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6 replies »

  1. My wife and I were in bed about 10:30 last night when we both got text messages from our daughter, “Are y’all watching the news?”

    My oldest son was going to school in New York just a block north of your NY office. He saw the first plane sticking out of the tower while in the coffee shop on the first floor of his dorm. I was walking out the door when I saw the pictures on ABC news. The second plan hit when I pulled into the parking lot at work; my son was arriving at his clase; my wife fainted when she emerged from getting some tests at the dr’s office. At work I watched as the plume of dust, smoke and debris moved up Manhattan towards my son’s dorm on Grande. He had the wherewithall to call and then email me to let me know he was okay. I called my wife. We had numberous plans to get him off the island only to meet his response, “That’s not going to happen.” He stayed to help but there was little to do and he ended up playing stickball with some neighborhood kids in the streets.

    Like the Kennedy assasination I remember a tremendous amount of detail surrounding 9-11. I am still in awe about the passengers on flight 93.

    Grim satisfaction may capture it. Or maybe the fulfillment of a resolve too long in coming to fruition: it’s about damn time. Never really doubting the day would eventually come. But after a 10 year cooling off period I can only hope that some good will come of it beyond grim satisfaction.

  2. I forgot to mention that I visited my son in October after 9-11. I remember the smell; and I remember all the unclaimed, dust covered, shiney under the dust, new, expensive cars in lower manhattan; I remember the spontaneous memorials in every fire station I passed as I walked through lower manhattan; I remember the pictures of the victims, young, vibrant, our “best and brightest”; I remember the melted i-beams across the street from the twin towers; and I remember the emptiness — my hotel was just off Wall St — I will never forget the smell.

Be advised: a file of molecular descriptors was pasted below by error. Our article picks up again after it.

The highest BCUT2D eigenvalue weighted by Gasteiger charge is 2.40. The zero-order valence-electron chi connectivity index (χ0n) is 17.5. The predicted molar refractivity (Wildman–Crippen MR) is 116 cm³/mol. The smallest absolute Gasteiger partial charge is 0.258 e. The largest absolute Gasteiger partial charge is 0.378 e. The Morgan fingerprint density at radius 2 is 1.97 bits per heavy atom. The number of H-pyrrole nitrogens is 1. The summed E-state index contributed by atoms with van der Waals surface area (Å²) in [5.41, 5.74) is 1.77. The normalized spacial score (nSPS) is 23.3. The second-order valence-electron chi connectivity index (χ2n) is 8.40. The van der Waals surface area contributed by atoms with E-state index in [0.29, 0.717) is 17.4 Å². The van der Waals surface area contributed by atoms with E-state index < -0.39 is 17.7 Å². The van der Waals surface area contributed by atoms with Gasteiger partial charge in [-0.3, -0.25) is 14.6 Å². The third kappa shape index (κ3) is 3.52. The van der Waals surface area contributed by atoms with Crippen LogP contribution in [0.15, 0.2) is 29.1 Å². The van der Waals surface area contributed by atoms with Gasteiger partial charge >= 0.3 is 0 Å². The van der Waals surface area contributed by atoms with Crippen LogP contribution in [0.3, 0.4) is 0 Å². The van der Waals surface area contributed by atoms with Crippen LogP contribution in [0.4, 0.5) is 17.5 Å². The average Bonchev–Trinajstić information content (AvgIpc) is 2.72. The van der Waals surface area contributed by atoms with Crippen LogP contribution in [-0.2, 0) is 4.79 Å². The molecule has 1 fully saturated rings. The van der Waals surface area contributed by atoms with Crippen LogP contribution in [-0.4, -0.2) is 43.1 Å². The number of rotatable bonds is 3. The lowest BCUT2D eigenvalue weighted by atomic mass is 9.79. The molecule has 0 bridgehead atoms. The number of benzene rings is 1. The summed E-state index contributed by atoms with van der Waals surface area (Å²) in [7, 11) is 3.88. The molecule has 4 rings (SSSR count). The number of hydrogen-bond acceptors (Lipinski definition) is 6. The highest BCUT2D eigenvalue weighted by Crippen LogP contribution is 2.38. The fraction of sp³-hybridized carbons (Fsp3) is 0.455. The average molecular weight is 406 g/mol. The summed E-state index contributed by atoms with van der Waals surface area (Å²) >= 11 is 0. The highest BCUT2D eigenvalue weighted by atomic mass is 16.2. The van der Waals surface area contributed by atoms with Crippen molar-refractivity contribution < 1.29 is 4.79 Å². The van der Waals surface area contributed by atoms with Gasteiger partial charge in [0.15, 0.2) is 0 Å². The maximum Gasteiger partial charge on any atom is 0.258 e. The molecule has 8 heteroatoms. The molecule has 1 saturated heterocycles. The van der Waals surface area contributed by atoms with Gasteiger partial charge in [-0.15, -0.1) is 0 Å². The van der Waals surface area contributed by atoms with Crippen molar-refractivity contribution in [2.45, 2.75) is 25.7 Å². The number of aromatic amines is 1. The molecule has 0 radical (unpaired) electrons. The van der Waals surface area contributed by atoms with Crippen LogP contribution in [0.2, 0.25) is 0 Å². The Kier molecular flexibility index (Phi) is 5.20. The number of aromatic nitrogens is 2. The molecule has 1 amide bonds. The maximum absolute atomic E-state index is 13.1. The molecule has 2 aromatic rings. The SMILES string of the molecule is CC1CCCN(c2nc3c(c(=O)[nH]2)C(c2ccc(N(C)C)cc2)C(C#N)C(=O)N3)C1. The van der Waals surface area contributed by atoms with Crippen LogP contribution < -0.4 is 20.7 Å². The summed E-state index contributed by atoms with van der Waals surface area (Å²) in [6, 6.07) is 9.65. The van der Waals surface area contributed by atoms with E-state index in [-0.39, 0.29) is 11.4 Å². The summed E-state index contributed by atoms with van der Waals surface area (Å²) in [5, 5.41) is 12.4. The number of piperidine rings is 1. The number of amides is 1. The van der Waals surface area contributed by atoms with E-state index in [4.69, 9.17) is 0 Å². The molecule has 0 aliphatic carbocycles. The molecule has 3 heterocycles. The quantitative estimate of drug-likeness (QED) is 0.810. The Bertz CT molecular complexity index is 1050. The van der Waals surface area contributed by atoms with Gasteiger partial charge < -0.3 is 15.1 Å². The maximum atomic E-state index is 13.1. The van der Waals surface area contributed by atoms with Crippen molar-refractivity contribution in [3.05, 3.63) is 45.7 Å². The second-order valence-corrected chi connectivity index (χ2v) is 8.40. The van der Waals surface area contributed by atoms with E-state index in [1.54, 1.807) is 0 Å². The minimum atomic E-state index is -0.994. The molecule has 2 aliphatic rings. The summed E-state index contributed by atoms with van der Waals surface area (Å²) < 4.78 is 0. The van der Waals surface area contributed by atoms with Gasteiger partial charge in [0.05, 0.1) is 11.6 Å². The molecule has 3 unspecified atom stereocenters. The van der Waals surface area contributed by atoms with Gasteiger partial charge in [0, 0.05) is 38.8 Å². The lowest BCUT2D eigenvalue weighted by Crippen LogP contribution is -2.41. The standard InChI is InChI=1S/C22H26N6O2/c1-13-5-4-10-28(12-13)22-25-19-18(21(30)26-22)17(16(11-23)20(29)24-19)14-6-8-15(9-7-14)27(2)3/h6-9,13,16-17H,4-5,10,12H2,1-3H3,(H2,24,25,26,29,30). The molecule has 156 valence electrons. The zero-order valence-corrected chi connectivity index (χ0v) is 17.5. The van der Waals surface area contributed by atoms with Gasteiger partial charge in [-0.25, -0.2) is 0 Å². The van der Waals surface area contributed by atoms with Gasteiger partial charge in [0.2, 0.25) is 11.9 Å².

3. Timmy

    Thanks for the link. Dont quite know what to make of the RPCV story. My RPCV friends and I passed it around and discussed it. Our conclusion was a little unsympathetic. Those of us who served the full two years generally discount the stories of those who come home early. Quitting is a big deal. It’s a slap to the staff and to the faces of the villagers who prepared for a volunteer. The returnees have to come home and explain to their family and friends why they are back so soon. Etc, etc. And they almost always have elaborate and well-practiced stories to explain why they came home and it wasn’t their fault. I wasn’t there and I don’t know the truth, of course, but I will put this story in my “might be true” bucket and leave it there.

    By the way, I was in Sierra Leone of blood diamonds fame, which ain’t Club Med.

  4. It’d be interesting if our tribe kept a running total of the number of people who have died in Afghanistan (not to mention Iraq) to avenge those 3,000 Americans who died on 9/11. But i suppose that since they’re from another tribe, they don’t have the same value.

    On the other hand, the family members of a few of those may decide somewhere down the road to avenge their loss by killing Americans. Of course they don’t have the same right to avenge their loses that we do, because they’re brown or Muslim or something. So we’ll respond again.

    Nice little cycle our tribalism perpetuates. Makes me proud to be an American, clearly better than anyone else on the planet by grace of freedom, justice and democracy.